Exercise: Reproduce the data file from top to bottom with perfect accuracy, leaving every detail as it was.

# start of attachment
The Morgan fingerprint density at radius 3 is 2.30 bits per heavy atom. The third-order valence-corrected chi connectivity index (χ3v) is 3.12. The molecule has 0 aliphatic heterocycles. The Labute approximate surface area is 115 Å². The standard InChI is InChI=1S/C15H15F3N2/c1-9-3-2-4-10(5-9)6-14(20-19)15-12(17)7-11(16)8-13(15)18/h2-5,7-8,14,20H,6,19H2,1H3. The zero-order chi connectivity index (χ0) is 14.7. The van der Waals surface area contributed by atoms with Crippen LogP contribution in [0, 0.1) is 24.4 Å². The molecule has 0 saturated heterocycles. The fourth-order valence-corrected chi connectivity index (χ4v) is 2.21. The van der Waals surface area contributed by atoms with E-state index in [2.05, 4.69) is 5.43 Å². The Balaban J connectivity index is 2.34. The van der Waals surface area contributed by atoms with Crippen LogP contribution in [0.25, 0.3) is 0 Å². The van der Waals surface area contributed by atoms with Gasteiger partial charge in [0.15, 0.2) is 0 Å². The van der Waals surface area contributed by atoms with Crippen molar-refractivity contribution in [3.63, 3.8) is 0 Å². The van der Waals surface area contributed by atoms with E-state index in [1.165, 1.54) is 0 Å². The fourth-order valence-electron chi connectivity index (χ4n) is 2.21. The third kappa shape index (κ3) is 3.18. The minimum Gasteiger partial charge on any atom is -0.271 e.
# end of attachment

The Morgan fingerprint density at radius 3 is 2.30 bits per heavy atom. The third-order valence-corrected chi connectivity index (χ3v) is 3.12. The molecule has 0 aliphatic heterocycles. The Labute approximate surface area is 115 Å². The standard InChI is InChI=1S/C15H15F3N2/c1-9-3-2-4-10(5-9)6-14(20-19)15-12(17)7-11(16)8-13(15)18/h2-5,7-8,14,20H,6,19H2,1H3. The zero-order chi connectivity index (χ0) is 14.7. The van der Waals surface area contributed by atoms with Crippen LogP contribution in [0, 0.1) is 24.4 Å². The molecule has 0 saturated heterocycles. The fourth-order valence-corrected chi connectivity index (χ4v) is 2.21. The van der Waals surface area contributed by atoms with E-state index in [2.05, 4.69) is 5.43 Å². The Balaban J connectivity index is 2.34. The van der Waals surface area contributed by atoms with Crippen LogP contribution in [0.25, 0.3) is 0 Å². The van der Waals surface area contributed by atoms with Gasteiger partial charge in [0.15, 0.2) is 0 Å². The van der Waals surface area contributed by atoms with Crippen molar-refractivity contribution in [3.63, 3.8) is 0 Å². The van der Waals surface area contributed by atoms with E-state index in [1.165, 1.54) is 0 Å². The fourth-order valence-electron chi connectivity index (χ4n) is 2.21. The third kappa shape index (κ3) is 3.18. The minimum Gasteiger partial charge on any atom is -0.271 e.